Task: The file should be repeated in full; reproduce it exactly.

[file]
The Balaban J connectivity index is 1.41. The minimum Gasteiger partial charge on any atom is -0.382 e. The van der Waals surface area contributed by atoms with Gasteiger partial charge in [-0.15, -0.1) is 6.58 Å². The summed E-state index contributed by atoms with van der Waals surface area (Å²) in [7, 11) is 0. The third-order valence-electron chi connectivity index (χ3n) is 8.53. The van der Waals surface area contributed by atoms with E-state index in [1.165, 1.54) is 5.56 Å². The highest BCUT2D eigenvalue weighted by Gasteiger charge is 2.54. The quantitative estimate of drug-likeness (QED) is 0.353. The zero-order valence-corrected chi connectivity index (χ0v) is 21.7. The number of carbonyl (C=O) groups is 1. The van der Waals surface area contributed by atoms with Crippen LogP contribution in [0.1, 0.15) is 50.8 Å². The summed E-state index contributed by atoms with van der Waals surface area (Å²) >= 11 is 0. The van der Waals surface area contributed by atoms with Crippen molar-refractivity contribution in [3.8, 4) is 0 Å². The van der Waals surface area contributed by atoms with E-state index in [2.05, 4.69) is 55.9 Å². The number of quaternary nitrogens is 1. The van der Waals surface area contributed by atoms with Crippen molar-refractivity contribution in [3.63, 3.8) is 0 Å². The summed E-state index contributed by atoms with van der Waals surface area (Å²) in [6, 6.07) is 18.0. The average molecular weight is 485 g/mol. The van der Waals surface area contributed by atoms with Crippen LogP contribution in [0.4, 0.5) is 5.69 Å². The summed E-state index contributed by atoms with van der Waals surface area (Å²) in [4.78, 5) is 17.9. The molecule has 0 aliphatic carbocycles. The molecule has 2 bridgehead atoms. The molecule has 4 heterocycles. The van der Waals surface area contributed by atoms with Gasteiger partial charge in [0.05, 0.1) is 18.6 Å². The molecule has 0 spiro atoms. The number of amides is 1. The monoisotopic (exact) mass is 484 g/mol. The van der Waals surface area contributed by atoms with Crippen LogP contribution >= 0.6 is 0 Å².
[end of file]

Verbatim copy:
The Balaban J connectivity index is 1.41. The minimum Gasteiger partial charge on any atom is -0.382 e. The van der Waals surface area contributed by atoms with Gasteiger partial charge in [-0.15, -0.1) is 6.58 Å². The summed E-state index contributed by atoms with van der Waals surface area (Å²) in [7, 11) is 0. The third-order valence-electron chi connectivity index (χ3n) is 8.53. The van der Waals surface area contributed by atoms with E-state index in [1.165, 1.54) is 5.56 Å². The highest BCUT2D eigenvalue weighted by Gasteiger charge is 2.54. The quantitative estimate of drug-likeness (QED) is 0.353. The zero-order valence-corrected chi connectivity index (χ0v) is 21.7. The number of carbonyl (C=O) groups is 1. The van der Waals surface area contributed by atoms with Crippen LogP contribution in [0.1, 0.15) is 50.8 Å². The summed E-state index contributed by atoms with van der Waals surface area (Å²) >= 11 is 0. The van der Waals surface area contributed by atoms with Crippen molar-refractivity contribution in [3.8, 4) is 0 Å². The van der Waals surface area contributed by atoms with E-state index in [2.05, 4.69) is 55.9 Å². The number of quaternary nitrogens is 1. The van der Waals surface area contributed by atoms with Crippen molar-refractivity contribution in [3.63, 3.8) is 0 Å². The summed E-state index contributed by atoms with van der Waals surface area (Å²) in [6, 6.07) is 18.0. The average molecular weight is 485 g/mol. The van der Waals surface area contributed by atoms with Crippen LogP contribution in [0.4, 0.5) is 5.69 Å². The summed E-state index contributed by atoms with van der Waals surface area (Å²) in [4.78, 5) is 17.9. The molecule has 0 aliphatic carbocycles. The molecule has 2 bridgehead atoms. The molecule has 4 heterocycles. The van der Waals surface area contributed by atoms with Gasteiger partial charge in [0.05, 0.1) is 18.6 Å². The molecule has 0 spiro atoms. The number of amides is 1. The monoisotopic (exact) mass is 484 g/mol. The van der Waals surface area contributed by atoms with Crippen LogP contribution >= 0.6 is 0 Å².